Guojun He, Tong Liu, Maigeng Zhou; Journal of Development Economics
- Straw burning on agricultural land can be a major source of seasonal air pollution in some parts of the world, particularly developing countries dependent on agriculture.
- The study investigates the impacts of agricultural straw burning on particulate air pollution and mortality in China, and finds that 10 additional straw fires within 50 km of a county center will lead to a 7.6 percent increase in monthly particulate pollution (PM2.5) levels and a 1.6 percent increase in mortality in Chinese counties. Two-thirds of the deaths are caused by cardiorespiratory diseases.
- Those who are more vulnerable and are more intensively exposed to the straw burning smoke are more likely to die due to straw burning. Straw burning impacts rural and poor populations the most, suggesting better socioeconomic conditions can mitigate the impact of air pollution on mortality. Further, nearly 80 percent of the deaths were among people over 60 years old, and males account for around 58 percent of deaths.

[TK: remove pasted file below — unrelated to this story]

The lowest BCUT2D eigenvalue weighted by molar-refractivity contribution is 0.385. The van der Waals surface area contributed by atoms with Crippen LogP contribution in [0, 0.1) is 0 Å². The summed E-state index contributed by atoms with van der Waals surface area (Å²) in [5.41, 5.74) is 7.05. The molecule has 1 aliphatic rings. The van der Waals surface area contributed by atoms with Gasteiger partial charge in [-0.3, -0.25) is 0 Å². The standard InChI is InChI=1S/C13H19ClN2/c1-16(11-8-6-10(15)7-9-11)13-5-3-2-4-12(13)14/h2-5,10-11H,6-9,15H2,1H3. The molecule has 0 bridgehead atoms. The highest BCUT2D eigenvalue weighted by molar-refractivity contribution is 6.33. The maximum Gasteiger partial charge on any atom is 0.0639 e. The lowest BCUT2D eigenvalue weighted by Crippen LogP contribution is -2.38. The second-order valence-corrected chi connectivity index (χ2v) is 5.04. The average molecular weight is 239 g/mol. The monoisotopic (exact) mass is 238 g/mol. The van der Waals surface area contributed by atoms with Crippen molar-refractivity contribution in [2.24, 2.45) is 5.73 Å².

- In evaluating China’s straw recycling subsidy policy, the study shows that providing subsidies to farmers incentivized them to recycle, which reduced air pollution by 7.3 percent and averted about 18,900 premature deaths.
- The benefits of subsidizing straw recycling—figured to be about 55 billion Chinese yuan (around 7.85 billion USD)—are substantially larger than the costs—at most 2.6 billion Chinese yuan each year (around 367.6 million USD). Other countries facing similar particulate pollution problems from straw burning may also benefit from a similar subsidy policy.